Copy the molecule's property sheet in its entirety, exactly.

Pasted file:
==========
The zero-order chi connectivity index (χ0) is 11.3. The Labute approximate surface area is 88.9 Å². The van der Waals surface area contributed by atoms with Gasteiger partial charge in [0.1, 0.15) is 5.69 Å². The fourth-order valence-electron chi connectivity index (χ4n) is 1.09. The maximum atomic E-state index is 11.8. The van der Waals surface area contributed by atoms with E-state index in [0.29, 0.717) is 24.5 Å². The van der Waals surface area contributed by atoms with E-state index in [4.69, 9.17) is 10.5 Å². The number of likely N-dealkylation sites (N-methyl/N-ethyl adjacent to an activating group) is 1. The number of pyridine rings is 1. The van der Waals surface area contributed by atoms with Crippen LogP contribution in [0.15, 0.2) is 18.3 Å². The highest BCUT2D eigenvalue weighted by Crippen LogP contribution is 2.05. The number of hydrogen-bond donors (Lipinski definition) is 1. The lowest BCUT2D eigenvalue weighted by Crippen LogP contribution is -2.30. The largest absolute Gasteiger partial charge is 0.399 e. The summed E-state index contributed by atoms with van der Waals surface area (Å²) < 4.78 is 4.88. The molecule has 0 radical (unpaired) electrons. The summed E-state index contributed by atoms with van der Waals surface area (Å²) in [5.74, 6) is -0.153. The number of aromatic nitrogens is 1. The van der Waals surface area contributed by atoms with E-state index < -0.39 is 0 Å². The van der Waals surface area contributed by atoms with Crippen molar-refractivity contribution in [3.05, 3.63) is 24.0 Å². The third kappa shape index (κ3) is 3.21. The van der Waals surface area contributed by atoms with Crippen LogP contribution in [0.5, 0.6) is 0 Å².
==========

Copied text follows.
The zero-order chi connectivity index (χ0) is 11.3. The Labute approximate surface area is 88.9 Å². The van der Waals surface area contributed by atoms with Gasteiger partial charge in [0.1, 0.15) is 5.69 Å². The fourth-order valence-electron chi connectivity index (χ4n) is 1.09. The maximum atomic E-state index is 11.8. The van der Waals surface area contributed by atoms with E-state index in [0.29, 0.717) is 24.5 Å². The van der Waals surface area contributed by atoms with E-state index in [4.69, 9.17) is 10.5 Å². The number of likely N-dealkylation sites (N-methyl/N-ethyl adjacent to an activating group) is 1. The number of pyridine rings is 1. The van der Waals surface area contributed by atoms with Crippen LogP contribution in [0.15, 0.2) is 18.3 Å². The highest BCUT2D eigenvalue weighted by Crippen LogP contribution is 2.05. The number of hydrogen-bond donors (Lipinski definition) is 1. The lowest BCUT2D eigenvalue weighted by Crippen LogP contribution is -2.30. The largest absolute Gasteiger partial charge is 0.399 e. The summed E-state index contributed by atoms with van der Waals surface area (Å²) < 4.78 is 4.88. The molecule has 0 radical (unpaired) electrons. The summed E-state index contributed by atoms with van der Waals surface area (Å²) in [5.74, 6) is -0.153. The number of aromatic nitrogens is 1. The van der Waals surface area contributed by atoms with E-state index < -0.39 is 0 Å². The van der Waals surface area contributed by atoms with Crippen molar-refractivity contribution in [3.05, 3.63) is 24.0 Å². The third kappa shape index (κ3) is 3.21. The van der Waals surface area contributed by atoms with Crippen LogP contribution in [0.5, 0.6) is 0 Å².